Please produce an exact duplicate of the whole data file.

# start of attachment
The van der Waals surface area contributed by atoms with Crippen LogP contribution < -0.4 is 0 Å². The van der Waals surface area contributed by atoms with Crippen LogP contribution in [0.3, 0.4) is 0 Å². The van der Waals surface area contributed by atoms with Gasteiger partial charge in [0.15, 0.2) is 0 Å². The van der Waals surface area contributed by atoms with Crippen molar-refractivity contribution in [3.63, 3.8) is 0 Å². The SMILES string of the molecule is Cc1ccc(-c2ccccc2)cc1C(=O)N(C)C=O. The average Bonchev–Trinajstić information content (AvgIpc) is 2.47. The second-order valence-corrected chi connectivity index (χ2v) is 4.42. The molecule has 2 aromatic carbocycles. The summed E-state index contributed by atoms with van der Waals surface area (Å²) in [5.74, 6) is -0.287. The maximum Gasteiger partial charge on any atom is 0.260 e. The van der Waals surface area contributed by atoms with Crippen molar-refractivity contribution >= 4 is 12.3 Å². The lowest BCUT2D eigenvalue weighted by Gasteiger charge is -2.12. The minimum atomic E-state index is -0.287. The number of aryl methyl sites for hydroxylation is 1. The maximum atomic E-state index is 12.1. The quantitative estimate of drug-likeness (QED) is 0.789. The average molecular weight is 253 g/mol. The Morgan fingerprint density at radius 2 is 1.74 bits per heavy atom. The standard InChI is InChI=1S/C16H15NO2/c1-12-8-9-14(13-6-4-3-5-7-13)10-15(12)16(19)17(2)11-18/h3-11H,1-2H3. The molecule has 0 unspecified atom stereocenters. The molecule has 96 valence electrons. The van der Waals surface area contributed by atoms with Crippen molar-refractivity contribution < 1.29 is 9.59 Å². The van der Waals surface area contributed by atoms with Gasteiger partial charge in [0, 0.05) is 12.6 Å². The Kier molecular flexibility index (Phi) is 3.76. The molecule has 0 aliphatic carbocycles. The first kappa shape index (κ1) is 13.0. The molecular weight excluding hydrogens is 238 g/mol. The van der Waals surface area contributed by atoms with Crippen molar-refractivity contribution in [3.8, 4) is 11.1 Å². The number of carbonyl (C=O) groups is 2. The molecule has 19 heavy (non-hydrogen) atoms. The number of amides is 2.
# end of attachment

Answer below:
The van der Waals surface area contributed by atoms with Crippen LogP contribution < -0.4 is 0 Å². The van der Waals surface area contributed by atoms with Crippen LogP contribution in [0.3, 0.4) is 0 Å². The van der Waals surface area contributed by atoms with Gasteiger partial charge in [0.15, 0.2) is 0 Å². The van der Waals surface area contributed by atoms with Crippen molar-refractivity contribution in [3.63, 3.8) is 0 Å². The SMILES string of the molecule is Cc1ccc(-c2ccccc2)cc1C(=O)N(C)C=O. The average Bonchev–Trinajstić information content (AvgIpc) is 2.47. The second-order valence-corrected chi connectivity index (χ2v) is 4.42. The molecule has 2 aromatic carbocycles. The summed E-state index contributed by atoms with van der Waals surface area (Å²) in [5.74, 6) is -0.287. The maximum Gasteiger partial charge on any atom is 0.260 e. The van der Waals surface area contributed by atoms with Crippen molar-refractivity contribution >= 4 is 12.3 Å². The lowest BCUT2D eigenvalue weighted by Gasteiger charge is -2.12. The minimum atomic E-state index is -0.287. The number of aryl methyl sites for hydroxylation is 1. The maximum atomic E-state index is 12.1. The quantitative estimate of drug-likeness (QED) is 0.789. The average molecular weight is 253 g/mol. The Morgan fingerprint density at radius 2 is 1.74 bits per heavy atom. The standard InChI is InChI=1S/C16H15NO2/c1-12-8-9-14(13-6-4-3-5-7-13)10-15(12)16(19)17(2)11-18/h3-11H,1-2H3. The molecule has 0 unspecified atom stereocenters. The molecule has 96 valence electrons. The van der Waals surface area contributed by atoms with Crippen molar-refractivity contribution < 1.29 is 9.59 Å². The van der Waals surface area contributed by atoms with Gasteiger partial charge in [0, 0.05) is 12.6 Å². The Kier molecular flexibility index (Phi) is 3.76. The molecule has 0 aliphatic carbocycles. The first kappa shape index (κ1) is 13.0. The molecular weight excluding hydrogens is 238 g/mol. The van der Waals surface area contributed by atoms with Crippen molar-refractivity contribution in [3.8, 4) is 11.1 Å². The number of carbonyl (C=O) groups is 2. The molecule has 19 heavy (non-hydrogen) atoms. The number of amides is 2.